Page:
The study was conducted by means of a randomized controlled trial design.
Again, I don’t think it is necessarily an improvement—in fact, I think it is a tad awkward. These days, I think the use of ‘using’ as in this example is okay.
Let’s try a couple more examples; the reader talked about pieces of equipment and models.
The experiment was performed using pipettes to hold the liquid.
We could change it to the active voice:
We used pipettes to hold the liquid during the experiment.
Or we could leave it in the passive voice and change the word.
The experiment was performed with pipettes holding the liquid.
Again, the use of ‘using’ in this example doesn’t bother me. We see it used this way all of the time, and it doesn’t lead to confusion.
The model was calibrated using a national data set of liver transplants.
Again, we could change it to the active voice:
We used a national data set of liver transplants to calibrate the model.
We calibrated the model using a national data set of liver transplants.
Or we could leave it in the passive voice and just change the word:
The model was calibrated with a national data set of liver transplants.
Here is an example from a paper I read recently:
Continuous variables were compared using two-sample t-tests.
Again, we could make it active:
We used two-sample t-tests to compare the continuous variables.
Or we could change the word:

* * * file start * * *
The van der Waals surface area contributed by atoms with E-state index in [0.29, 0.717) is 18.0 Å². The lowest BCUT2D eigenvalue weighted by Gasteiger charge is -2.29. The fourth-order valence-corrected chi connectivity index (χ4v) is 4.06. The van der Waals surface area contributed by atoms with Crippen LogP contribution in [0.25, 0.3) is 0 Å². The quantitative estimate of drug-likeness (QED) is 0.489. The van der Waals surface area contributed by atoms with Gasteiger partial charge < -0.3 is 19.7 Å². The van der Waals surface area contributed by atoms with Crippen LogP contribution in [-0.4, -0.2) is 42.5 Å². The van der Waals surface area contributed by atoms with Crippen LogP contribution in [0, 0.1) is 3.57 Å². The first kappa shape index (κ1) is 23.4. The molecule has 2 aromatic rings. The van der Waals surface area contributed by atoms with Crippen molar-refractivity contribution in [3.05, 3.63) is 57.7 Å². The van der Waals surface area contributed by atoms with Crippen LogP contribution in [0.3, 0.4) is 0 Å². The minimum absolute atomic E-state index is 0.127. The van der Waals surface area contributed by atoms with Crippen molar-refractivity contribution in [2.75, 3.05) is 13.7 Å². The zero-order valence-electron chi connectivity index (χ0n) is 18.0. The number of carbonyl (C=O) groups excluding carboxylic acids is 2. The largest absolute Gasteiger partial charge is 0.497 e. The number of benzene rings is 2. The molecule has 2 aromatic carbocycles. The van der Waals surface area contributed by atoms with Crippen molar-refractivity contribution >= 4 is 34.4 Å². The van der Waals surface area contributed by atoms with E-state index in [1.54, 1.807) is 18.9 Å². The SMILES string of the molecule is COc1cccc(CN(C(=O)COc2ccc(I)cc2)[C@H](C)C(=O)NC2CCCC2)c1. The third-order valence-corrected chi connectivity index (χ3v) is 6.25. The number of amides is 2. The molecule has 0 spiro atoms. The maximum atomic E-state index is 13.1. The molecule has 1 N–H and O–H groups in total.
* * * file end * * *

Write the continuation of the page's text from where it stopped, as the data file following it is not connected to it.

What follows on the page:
Continuous variables were compared by means of two-sample t-tests.
Not really an improvement as far as I am concerned.
In general, I would always go with the active voice, but I think it’s fine to use ‘using’ when you are writing in the passive voice. I think this use has changed over time, and it is alright to embrace it.
To be fair, I want to tell you what Goodman and Edwards say about this (See https://languagetips.wordpress.com/about/ for the complete reference).
“Samples were analyzed using a mass spectrometer…”
[NOTE: I changed the spelling of ‘analyzed’ from the UK ‘analysed’ to what you see above.]
“Using using where an appropriate preposition will suffice is one of the easiest and most common ways of introducing unnecessary complication into a sentence. It also offers the temptation to invert the sentence and write ‘a dangling participle’… Samples were analyzed with a mass spectrometer or by mass spectrometry are better alternatives.”
So you’ve been warned. But I still think it’s okay.
Tip 2: Deflecting blame with a question
A reader writes:
Here is wlut query I’ve been thinking about lately.
Acknowledging a mistake or shortcoming via question-and-answer, as in
Government spokesman: “Could we have done a better job sending emergency supplies [to a town that had been ignored for a week after the earthquake]? Yes.” OR
Campaign spokesman: “Could Governor Romney have done a better job reaching out to Latino voters? Yes.”
I hate these formulations, which seem to be a linguistic effort to deflect or evade responsibility for error, and I hope you do, too.
I am probably not as passionate about this as this reader is, but yes, I dislike this language, too. And I agree with the reader. I think this is clearly an effort on the part of the speaker to distance him- or herself from the issue and not take any responsibility or blame. Asking a question and answering it keeps the issue removed. It is quite different from saying:
We should have gotten the supplies there faster.
Governor Romney was not effective in reaching out to Latino voters.
Also, notice the language—in neither example was it indicated that there was a problem involved or something was done badly—it was that something could have been done even better than it was.
I’m getting more and more annoyed sitting here thinking about it. Okay, I guess I could get myself worked up about this, but this is a long wlut. Let’s save it for another day.